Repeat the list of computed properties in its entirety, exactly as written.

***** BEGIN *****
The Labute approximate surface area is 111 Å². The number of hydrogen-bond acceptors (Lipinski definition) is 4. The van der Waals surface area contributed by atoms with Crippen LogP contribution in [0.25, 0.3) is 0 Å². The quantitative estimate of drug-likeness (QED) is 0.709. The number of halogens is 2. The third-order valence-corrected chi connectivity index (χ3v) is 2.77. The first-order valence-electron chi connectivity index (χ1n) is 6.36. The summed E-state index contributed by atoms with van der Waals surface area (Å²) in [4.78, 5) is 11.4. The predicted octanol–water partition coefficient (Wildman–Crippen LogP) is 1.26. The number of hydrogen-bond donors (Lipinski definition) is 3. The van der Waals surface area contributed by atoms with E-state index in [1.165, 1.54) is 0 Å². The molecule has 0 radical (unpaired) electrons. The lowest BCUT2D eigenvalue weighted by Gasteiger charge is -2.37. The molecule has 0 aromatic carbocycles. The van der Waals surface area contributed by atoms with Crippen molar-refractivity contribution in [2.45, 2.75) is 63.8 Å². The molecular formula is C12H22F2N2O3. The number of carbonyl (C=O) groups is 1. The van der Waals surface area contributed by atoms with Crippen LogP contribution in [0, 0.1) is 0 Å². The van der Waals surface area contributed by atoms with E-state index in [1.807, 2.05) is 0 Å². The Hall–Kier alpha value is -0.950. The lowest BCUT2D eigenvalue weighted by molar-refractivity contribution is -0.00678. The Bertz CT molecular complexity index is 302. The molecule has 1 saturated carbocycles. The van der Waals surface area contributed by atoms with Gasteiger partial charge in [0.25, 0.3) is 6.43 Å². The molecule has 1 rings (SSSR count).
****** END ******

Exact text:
The Labute approximate surface area is 111 Å². The number of hydrogen-bond acceptors (Lipinski definition) is 4. The van der Waals surface area contributed by atoms with Crippen LogP contribution in [0.25, 0.3) is 0 Å². The quantitative estimate of drug-likeness (QED) is 0.709. The number of halogens is 2. The third-order valence-corrected chi connectivity index (χ3v) is 2.77. The first-order valence-electron chi connectivity index (χ1n) is 6.36. The summed E-state index contributed by atoms with van der Waals surface area (Å²) in [4.78, 5) is 11.4. The predicted octanol–water partition coefficient (Wildman–Crippen LogP) is 1.26. The number of hydrogen-bond donors (Lipinski definition) is 3. The van der Waals surface area contributed by atoms with E-state index in [1.165, 1.54) is 0 Å². The molecule has 0 radical (unpaired) electrons. The lowest BCUT2D eigenvalue weighted by Gasteiger charge is -2.37. The molecule has 0 aromatic carbocycles. The van der Waals surface area contributed by atoms with Crippen molar-refractivity contribution in [2.45, 2.75) is 63.8 Å². The molecular formula is C12H22F2N2O3. The number of carbonyl (C=O) groups is 1. The van der Waals surface area contributed by atoms with Crippen LogP contribution in [0, 0.1) is 0 Å². The van der Waals surface area contributed by atoms with E-state index in [1.807, 2.05) is 0 Å². The Hall–Kier alpha value is -0.950. The lowest BCUT2D eigenvalue weighted by molar-refractivity contribution is -0.00678. The Bertz CT molecular complexity index is 302. The molecule has 1 saturated carbocycles. The van der Waals surface area contributed by atoms with Gasteiger partial charge in [0.25, 0.3) is 6.43 Å². The molecule has 1 rings (SSSR count).